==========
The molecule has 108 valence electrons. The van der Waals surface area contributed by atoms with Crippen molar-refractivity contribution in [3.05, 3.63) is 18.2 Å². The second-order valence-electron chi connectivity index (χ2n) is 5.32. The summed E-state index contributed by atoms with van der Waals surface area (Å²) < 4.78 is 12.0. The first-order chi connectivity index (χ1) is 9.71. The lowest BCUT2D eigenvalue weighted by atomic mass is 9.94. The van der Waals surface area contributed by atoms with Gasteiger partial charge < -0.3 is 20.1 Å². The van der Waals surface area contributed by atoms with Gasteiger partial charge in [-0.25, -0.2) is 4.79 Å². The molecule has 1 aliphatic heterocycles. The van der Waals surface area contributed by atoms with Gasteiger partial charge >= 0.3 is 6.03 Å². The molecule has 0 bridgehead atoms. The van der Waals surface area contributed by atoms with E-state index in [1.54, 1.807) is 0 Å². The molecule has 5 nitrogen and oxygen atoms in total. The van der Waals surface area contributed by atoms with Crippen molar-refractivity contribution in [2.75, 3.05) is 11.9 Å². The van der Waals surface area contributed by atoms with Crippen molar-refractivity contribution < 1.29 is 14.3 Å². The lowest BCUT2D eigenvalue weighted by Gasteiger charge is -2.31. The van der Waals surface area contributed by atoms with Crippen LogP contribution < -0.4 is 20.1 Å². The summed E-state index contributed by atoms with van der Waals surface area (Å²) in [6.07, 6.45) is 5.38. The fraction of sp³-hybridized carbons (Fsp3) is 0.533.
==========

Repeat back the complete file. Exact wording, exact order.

The molecule has 108 valence electrons. The van der Waals surface area contributed by atoms with Crippen molar-refractivity contribution in [3.05, 3.63) is 18.2 Å². The second-order valence-electron chi connectivity index (χ2n) is 5.32. The summed E-state index contributed by atoms with van der Waals surface area (Å²) < 4.78 is 12.0. The first-order chi connectivity index (χ1) is 9.71. The lowest BCUT2D eigenvalue weighted by atomic mass is 9.94. The van der Waals surface area contributed by atoms with Gasteiger partial charge < -0.3 is 20.1 Å². The van der Waals surface area contributed by atoms with Gasteiger partial charge in [-0.25, -0.2) is 4.79 Å². The molecule has 1 aliphatic heterocycles. The van der Waals surface area contributed by atoms with Gasteiger partial charge >= 0.3 is 6.03 Å². The molecule has 0 bridgehead atoms. The van der Waals surface area contributed by atoms with E-state index in [1.54, 1.807) is 0 Å². The molecule has 5 nitrogen and oxygen atoms in total. The van der Waals surface area contributed by atoms with Crippen molar-refractivity contribution in [2.75, 3.05) is 11.9 Å². The van der Waals surface area contributed by atoms with Crippen molar-refractivity contribution < 1.29 is 14.3 Å². The lowest BCUT2D eigenvalue weighted by Gasteiger charge is -2.31. The van der Waals surface area contributed by atoms with Crippen LogP contribution < -0.4 is 20.1 Å². The summed E-state index contributed by atoms with van der Waals surface area (Å²) in [6.07, 6.45) is 5.38. The fraction of sp³-hybridized carbons (Fsp3) is 0.533.